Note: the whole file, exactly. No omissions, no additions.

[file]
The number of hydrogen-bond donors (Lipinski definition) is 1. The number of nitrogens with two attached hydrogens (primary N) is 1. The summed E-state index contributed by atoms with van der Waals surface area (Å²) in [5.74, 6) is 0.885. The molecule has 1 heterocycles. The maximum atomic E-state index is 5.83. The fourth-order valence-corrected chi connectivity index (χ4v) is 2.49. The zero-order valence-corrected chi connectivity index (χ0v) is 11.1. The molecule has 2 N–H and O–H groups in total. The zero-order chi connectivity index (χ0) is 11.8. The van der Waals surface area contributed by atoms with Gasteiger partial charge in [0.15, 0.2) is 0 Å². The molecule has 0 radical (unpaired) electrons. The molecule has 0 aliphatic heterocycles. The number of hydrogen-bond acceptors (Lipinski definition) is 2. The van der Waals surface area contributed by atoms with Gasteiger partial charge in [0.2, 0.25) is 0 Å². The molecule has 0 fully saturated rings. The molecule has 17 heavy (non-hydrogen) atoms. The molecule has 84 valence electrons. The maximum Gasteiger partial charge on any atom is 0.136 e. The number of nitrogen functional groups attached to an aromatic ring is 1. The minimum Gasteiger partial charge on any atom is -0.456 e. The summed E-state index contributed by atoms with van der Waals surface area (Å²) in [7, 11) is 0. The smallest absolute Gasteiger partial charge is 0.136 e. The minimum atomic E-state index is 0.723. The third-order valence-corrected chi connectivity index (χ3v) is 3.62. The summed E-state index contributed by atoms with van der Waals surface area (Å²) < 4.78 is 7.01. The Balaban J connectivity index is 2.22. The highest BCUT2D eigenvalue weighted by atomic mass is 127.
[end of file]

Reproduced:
The number of hydrogen-bond donors (Lipinski definition) is 1. The number of nitrogens with two attached hydrogens (primary N) is 1. The summed E-state index contributed by atoms with van der Waals surface area (Å²) in [5.74, 6) is 0.885. The molecule has 1 heterocycles. The maximum atomic E-state index is 5.83. The fourth-order valence-corrected chi connectivity index (χ4v) is 2.49. The zero-order valence-corrected chi connectivity index (χ0v) is 11.1. The molecule has 2 N–H and O–H groups in total. The zero-order chi connectivity index (χ0) is 11.8. The van der Waals surface area contributed by atoms with Gasteiger partial charge in [0.15, 0.2) is 0 Å². The molecule has 0 radical (unpaired) electrons. The molecule has 0 aliphatic heterocycles. The number of hydrogen-bond acceptors (Lipinski definition) is 2. The van der Waals surface area contributed by atoms with Gasteiger partial charge in [0.2, 0.25) is 0 Å². The molecule has 0 fully saturated rings. The molecule has 17 heavy (non-hydrogen) atoms. The molecule has 84 valence electrons. The maximum Gasteiger partial charge on any atom is 0.136 e. The number of nitrogen functional groups attached to an aromatic ring is 1. The minimum Gasteiger partial charge on any atom is -0.456 e. The summed E-state index contributed by atoms with van der Waals surface area (Å²) in [7, 11) is 0. The smallest absolute Gasteiger partial charge is 0.136 e. The minimum atomic E-state index is 0.723. The third-order valence-corrected chi connectivity index (χ3v) is 3.62. The summed E-state index contributed by atoms with van der Waals surface area (Å²) < 4.78 is 7.01. The Balaban J connectivity index is 2.22. The highest BCUT2D eigenvalue weighted by atomic mass is 127.